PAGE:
The UA will train college-age Iraqi students this summer on how to help rebuild their war-torn country and lead it to stability.
Known as the Iraqi Young Leaders Exchange Program, the training is part of an effort to bring dozens of future leaders to college campuses throughout the United States to learn about democracy and gain the leadership skills they'll need to become local and national political leaders at home.
Despite the training being publicly announced by President Bush nearly two years ago, and being funded by the U.S. State Department, the program at the University of Arizona is somewhat of a secret.
Citing fears that insurgents in Iraq could retaliate against the students or their families, officials at the UA and the non-profit group that runs the program through a State Department grant wouldn't reveal even the most basic details of the operation.
But if the program is a secret, it appears to be badly kept. Numerous government and non-profit Web sites contain information about it, and the UA's internal news organization wrote a lengthy and detailed release describing it, too.
Fifteen to 20 students will arrive on campus in the coming weeks to take part in a five-week program known as the New Technologies and Contemporary Issues Institute, which will be run through the UA's Center for Middle Eastern Studies and the school of journalism, according the UA news release.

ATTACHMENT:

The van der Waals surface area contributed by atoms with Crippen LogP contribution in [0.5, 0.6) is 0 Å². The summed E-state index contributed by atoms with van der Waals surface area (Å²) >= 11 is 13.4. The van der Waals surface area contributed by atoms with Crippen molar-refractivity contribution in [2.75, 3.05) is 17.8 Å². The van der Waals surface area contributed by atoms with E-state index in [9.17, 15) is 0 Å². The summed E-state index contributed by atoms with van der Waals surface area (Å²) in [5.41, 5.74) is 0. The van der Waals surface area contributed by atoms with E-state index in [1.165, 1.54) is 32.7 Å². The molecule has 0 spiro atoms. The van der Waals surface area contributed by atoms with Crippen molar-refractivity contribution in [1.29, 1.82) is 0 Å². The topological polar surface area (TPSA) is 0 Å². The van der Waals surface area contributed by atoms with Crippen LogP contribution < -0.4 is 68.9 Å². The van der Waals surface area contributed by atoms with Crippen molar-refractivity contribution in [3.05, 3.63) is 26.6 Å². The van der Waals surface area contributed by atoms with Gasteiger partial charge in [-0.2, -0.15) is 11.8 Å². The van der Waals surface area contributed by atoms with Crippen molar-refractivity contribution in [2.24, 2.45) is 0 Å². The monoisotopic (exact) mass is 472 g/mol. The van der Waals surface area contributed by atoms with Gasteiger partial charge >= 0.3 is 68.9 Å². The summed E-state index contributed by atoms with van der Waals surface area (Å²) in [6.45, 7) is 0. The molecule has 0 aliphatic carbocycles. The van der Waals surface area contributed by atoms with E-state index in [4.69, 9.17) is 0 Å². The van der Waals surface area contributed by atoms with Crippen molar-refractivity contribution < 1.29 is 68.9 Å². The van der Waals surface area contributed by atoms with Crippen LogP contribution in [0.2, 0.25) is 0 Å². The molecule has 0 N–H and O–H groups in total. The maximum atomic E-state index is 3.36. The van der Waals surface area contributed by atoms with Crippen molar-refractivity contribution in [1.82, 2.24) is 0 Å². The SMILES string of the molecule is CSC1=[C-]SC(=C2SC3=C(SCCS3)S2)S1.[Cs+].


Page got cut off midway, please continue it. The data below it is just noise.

The students will learn about multicultural issues in the Southwest, including immigration and cultural identity. They also will tour several of Arizona's natural wonders and receive information on environmental issues relevant to Iraq, the release said.
One key component of the institute will be teaching the students how to communicate with diverse and geographically disparate groups of people via Web sites. They also will learn about social justice and cooperative leadership.
The Iraqi students will hang out with other college students and spend a weekend with host families during their stay.
When asked to confirm the details in the UA release, Maggy Zanger, co-director of the program and an associate professor with the journalism school, wouldn't comment.
Officials with World Learning, a non-profit cultural exchange group that runs the program under a grant from the State Department, also wouldn't comment.
"We are seeking to exercise discretion in the publicizing of this important program due to ongoing security concerns within Iraq," John Fox, a World Learning spokesman, wrote in an e-mail.
Repeated inquiries about the program went unreturned by State Department officials.
Though there have been vocal critics of other exchange programs that have been bringing Iraqis to the United States, there has been little public debate about this one.
Critics have questioned the screening processes of the other programs, but they lack the government collaboration of the Iraqi exchange program.
In the UA news release, Christian Sinclair, co-director of the UA institute and assistant director of the Center for Middle Eastern Studies, said the training is designed to teach students important lessons while also enabling them to make an impact once they return to Iraq.
"How do you get your voice heard?" Sinclair said in the university release.
"How do you spread the word and get other people on board? It's about training a new generation of leaders for Iraq. What we're doing is citizen diplomacy, if you will."